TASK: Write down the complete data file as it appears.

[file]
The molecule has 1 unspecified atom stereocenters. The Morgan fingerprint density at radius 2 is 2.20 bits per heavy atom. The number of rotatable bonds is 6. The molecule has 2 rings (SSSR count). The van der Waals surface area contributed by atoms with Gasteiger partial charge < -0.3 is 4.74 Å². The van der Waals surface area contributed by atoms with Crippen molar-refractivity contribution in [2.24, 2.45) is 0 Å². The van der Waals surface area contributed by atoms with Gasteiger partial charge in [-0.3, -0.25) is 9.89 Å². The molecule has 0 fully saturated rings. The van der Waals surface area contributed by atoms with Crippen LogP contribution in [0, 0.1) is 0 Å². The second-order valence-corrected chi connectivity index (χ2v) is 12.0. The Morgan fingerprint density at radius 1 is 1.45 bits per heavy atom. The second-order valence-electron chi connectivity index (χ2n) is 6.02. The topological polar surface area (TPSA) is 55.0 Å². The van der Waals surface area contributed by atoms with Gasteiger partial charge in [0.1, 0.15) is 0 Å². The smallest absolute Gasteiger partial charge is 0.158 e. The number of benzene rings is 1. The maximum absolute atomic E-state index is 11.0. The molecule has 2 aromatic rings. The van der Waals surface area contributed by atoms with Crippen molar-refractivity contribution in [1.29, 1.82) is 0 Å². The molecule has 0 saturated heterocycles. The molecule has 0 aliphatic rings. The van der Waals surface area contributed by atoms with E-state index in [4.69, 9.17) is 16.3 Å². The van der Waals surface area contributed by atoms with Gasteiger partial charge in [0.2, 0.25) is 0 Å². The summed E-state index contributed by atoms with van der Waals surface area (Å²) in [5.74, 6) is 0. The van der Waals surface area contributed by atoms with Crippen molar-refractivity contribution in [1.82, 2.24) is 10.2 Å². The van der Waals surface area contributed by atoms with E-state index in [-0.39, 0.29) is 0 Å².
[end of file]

The molecule has 1 unspecified atom stereocenters. The Morgan fingerprint density at radius 2 is 2.20 bits per heavy atom. The number of rotatable bonds is 6. The molecule has 2 rings (SSSR count). The van der Waals surface area contributed by atoms with Gasteiger partial charge < -0.3 is 4.74 Å². The van der Waals surface area contributed by atoms with Crippen molar-refractivity contribution in [2.24, 2.45) is 0 Å². The van der Waals surface area contributed by atoms with Gasteiger partial charge in [-0.3, -0.25) is 9.89 Å². The molecule has 0 fully saturated rings. The van der Waals surface area contributed by atoms with Crippen LogP contribution in [0, 0.1) is 0 Å². The second-order valence-corrected chi connectivity index (χ2v) is 12.0. The Morgan fingerprint density at radius 1 is 1.45 bits per heavy atom. The second-order valence-electron chi connectivity index (χ2n) is 6.02. The topological polar surface area (TPSA) is 55.0 Å². The van der Waals surface area contributed by atoms with Gasteiger partial charge in [0.1, 0.15) is 0 Å². The smallest absolute Gasteiger partial charge is 0.158 e. The number of benzene rings is 1. The maximum absolute atomic E-state index is 11.0. The molecule has 2 aromatic rings. The van der Waals surface area contributed by atoms with Crippen molar-refractivity contribution in [1.29, 1.82) is 0 Å². The molecule has 0 saturated heterocycles. The molecule has 0 aliphatic rings. The van der Waals surface area contributed by atoms with E-state index in [4.69, 9.17) is 16.3 Å². The van der Waals surface area contributed by atoms with Gasteiger partial charge in [0.2, 0.25) is 0 Å². The summed E-state index contributed by atoms with van der Waals surface area (Å²) in [5.74, 6) is 0. The van der Waals surface area contributed by atoms with Crippen molar-refractivity contribution in [1.82, 2.24) is 10.2 Å². The van der Waals surface area contributed by atoms with E-state index in [-0.39, 0.29) is 0 Å².